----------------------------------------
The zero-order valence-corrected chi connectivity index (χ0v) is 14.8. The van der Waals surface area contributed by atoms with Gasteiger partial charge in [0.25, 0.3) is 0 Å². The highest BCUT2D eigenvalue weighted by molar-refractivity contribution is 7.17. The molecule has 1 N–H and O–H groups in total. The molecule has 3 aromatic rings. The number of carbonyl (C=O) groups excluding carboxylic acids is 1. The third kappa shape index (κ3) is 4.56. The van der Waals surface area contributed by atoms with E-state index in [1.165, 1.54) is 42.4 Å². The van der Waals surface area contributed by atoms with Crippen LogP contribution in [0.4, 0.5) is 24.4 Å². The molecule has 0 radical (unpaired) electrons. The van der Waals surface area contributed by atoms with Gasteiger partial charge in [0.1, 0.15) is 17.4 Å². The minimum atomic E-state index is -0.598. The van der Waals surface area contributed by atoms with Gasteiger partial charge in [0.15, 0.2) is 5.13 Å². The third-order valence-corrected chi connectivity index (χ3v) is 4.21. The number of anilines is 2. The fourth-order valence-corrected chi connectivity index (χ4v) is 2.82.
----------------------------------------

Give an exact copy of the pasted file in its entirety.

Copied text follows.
The zero-order valence-corrected chi connectivity index (χ0v) is 14.8. The van der Waals surface area contributed by atoms with Gasteiger partial charge in [0.25, 0.3) is 0 Å². The highest BCUT2D eigenvalue weighted by molar-refractivity contribution is 7.17. The molecule has 1 N–H and O–H groups in total. The molecule has 3 aromatic rings. The number of carbonyl (C=O) groups excluding carboxylic acids is 1. The third kappa shape index (κ3) is 4.56. The van der Waals surface area contributed by atoms with E-state index in [1.165, 1.54) is 42.4 Å². The van der Waals surface area contributed by atoms with Crippen LogP contribution in [0.4, 0.5) is 24.4 Å². The molecule has 0 radical (unpaired) electrons. The van der Waals surface area contributed by atoms with Gasteiger partial charge in [0.1, 0.15) is 17.4 Å². The minimum atomic E-state index is -0.598. The van der Waals surface area contributed by atoms with Gasteiger partial charge in [0.15, 0.2) is 5.13 Å². The third-order valence-corrected chi connectivity index (χ3v) is 4.21. The number of anilines is 2. The fourth-order valence-corrected chi connectivity index (χ4v) is 2.82.